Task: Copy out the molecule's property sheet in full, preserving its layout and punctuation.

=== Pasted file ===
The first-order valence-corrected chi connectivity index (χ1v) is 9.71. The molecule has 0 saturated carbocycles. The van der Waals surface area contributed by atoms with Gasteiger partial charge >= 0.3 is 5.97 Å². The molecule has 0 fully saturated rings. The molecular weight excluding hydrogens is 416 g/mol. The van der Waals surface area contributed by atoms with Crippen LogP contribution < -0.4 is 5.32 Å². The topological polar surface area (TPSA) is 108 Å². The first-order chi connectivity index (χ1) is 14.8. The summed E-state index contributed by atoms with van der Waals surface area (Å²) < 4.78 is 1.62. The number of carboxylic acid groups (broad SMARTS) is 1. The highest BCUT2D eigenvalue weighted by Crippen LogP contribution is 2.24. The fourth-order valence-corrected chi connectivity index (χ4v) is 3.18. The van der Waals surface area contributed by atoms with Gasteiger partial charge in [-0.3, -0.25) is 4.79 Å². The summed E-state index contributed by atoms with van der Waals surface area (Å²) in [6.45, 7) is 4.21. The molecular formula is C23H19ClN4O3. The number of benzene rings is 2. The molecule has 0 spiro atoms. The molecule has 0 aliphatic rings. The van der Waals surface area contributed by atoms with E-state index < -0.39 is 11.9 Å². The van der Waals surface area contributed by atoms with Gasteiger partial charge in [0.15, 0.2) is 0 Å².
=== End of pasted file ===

The first-order valence-corrected chi connectivity index (χ1v) is 9.71. The molecule has 0 saturated carbocycles. The van der Waals surface area contributed by atoms with Gasteiger partial charge >= 0.3 is 5.97 Å². The molecule has 0 fully saturated rings. The molecular weight excluding hydrogens is 416 g/mol. The van der Waals surface area contributed by atoms with Crippen LogP contribution < -0.4 is 5.32 Å². The topological polar surface area (TPSA) is 108 Å². The first-order chi connectivity index (χ1) is 14.8. The summed E-state index contributed by atoms with van der Waals surface area (Å²) < 4.78 is 1.62. The number of carboxylic acid groups (broad SMARTS) is 1. The highest BCUT2D eigenvalue weighted by Crippen LogP contribution is 2.24. The fourth-order valence-corrected chi connectivity index (χ4v) is 3.18. The van der Waals surface area contributed by atoms with Gasteiger partial charge in [-0.3, -0.25) is 4.79 Å². The summed E-state index contributed by atoms with van der Waals surface area (Å²) in [6.45, 7) is 4.21. The molecular formula is C23H19ClN4O3. The number of benzene rings is 2. The molecule has 0 spiro atoms. The molecule has 0 aliphatic rings. The van der Waals surface area contributed by atoms with E-state index < -0.39 is 11.9 Å². The van der Waals surface area contributed by atoms with Gasteiger partial charge in [0.15, 0.2) is 0 Å².